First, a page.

Monthly Archives: July 2014

Get your Summer Reading On

Summer reading, depending on your definition, could be anything from beach brain candy to something heavy that you need more time and space and sunlight to get into. What does your reading list look like?

These days my summer list looks like a list from any other season — it depends on my mood, what is available, and other hard-to-define factors. I’ve been looking at other people’s lists for ideas (as usual), so here are some lists that I’ve looked at for your own amusement.

Ten unlikely heroes of children’s literature. I just finished Wizard of Earthsea for the first time, so I’ve just met Ged. I must admit that I’ve not met many of these unlikely heroes. I may have to work on that.

Books people think they’ll actually finish this summer. This list comes from readers responding to a Powell’s bookshop enquiry about the state of their summer reading. The photo of the Harry Potter books in this list is so great. I like my collected-over-time Potter set, but I think I’d trade it for this set, just for the look on the shelf. Check it out.

CBC’s list of 100 books (plus 10 more) that make you proud to be Canadian. To be honest, I saw the plus ten list first and I was a little shocked that some of these weren’t on the original 100! Who doesn’t put Anne of Green Gables on a list of 100 proudly Canadian books?!? Of the plus 10, I’ve read 4, and of the original 100 I’ve read 12, though I have many of the others on my shelf with good intentions. I should get on those good intentions and be a little more intentionally Canadian for part 2 of summer reading.

If you are looking for a new place to read this summer, this article suggests a bar between meals when it is only you and the bartender. I’m actually better with a coffee shop, though a mostly empty diner also works well for that isolation factor.

How’s your reading this summer? Anything good? What do you recommend?

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Bits and Pieces

For the day before I preach, two cool internet things that I’ve found this week that are worth sharing:

Weird Al’s parody about Grammar. Really funny. Should be required for all university undergrads. Possibly graduate students as well. We all need a refresher from time to time.

An article about the deep meaning of fantasy. Really. You should read it. It isn’t a short little article, it is longer, but take your time. Read it. Think about it. Look for more of Alan Jacobs’s work.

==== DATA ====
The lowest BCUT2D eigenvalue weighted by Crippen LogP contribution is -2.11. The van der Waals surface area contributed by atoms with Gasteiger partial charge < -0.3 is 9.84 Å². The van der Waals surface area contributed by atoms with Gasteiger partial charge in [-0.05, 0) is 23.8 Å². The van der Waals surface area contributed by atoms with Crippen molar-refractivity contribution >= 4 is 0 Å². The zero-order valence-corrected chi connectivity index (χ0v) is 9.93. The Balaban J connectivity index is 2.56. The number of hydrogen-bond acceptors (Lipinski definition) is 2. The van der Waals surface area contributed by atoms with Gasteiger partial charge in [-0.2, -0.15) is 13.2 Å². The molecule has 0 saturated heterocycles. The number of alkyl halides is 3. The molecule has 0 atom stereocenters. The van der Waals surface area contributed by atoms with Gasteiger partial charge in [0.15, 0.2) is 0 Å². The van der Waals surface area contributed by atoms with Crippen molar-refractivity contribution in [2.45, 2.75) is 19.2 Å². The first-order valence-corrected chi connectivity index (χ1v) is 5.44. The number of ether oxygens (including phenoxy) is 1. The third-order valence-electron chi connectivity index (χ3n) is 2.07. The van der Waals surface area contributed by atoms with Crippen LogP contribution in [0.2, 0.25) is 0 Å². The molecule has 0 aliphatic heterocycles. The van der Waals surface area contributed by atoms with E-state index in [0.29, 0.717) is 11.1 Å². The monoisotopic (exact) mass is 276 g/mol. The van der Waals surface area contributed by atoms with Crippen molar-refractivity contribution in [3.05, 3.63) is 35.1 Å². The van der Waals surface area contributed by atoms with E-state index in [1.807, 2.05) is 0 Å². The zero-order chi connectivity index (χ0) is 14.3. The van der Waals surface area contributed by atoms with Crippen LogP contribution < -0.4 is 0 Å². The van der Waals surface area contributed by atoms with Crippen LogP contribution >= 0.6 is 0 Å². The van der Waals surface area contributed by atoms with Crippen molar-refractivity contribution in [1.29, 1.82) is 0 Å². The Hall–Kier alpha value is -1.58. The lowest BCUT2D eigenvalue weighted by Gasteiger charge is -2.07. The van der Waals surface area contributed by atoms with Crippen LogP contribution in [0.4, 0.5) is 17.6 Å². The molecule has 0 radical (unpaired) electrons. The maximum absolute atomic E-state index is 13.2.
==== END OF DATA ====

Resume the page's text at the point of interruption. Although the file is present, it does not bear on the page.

Happy Saturday.

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Funniest Book

Here’s the answer Publisher’s Weekly staff gave to the question “What’s the funniest book you’ve ever read?

The criteria for the PW list seems to be LOL funny. This is not mild amusement, this is LOL at least, if not ROTFL.

Turns out this is a hard question. I started thinking about it as a distraction from what I should actually be doing right now (sermon prep: it’s Thursday, but Sunday’s comin!) and I found a lot of books that I thought were amusing (Neverwhere by Neil Gaiman; Northanger Abbey, Jane Austen; Bridget Jones’s Diary, Helen Fielding) but while those evoked smiles and a few chuckles, they weren’t really Laugh Out Loud funny. I am pretty sure I did LOL for Weird Things Customers Say in Bookshops (Jen Campbell) because I work in a bookshop and I recognize those customers. But not everyone will find Weird Things as funny as bookshop staff do. I think the answer to this question is “It depends.” When I was small, Amelia Bedelia and her tribe were the funniest thing ever. Now, it takes more. It also depends on the timing of the read. Another time I might not find any of the books listed here very funny at all. Things shift and change.

How about you? Funniest book ever? or even lately? Books are never funny?

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More Talking about Hawking — the Index that is

This whole Hawking Index (HI) has the bookternet buzzing. A couple of other things to consider: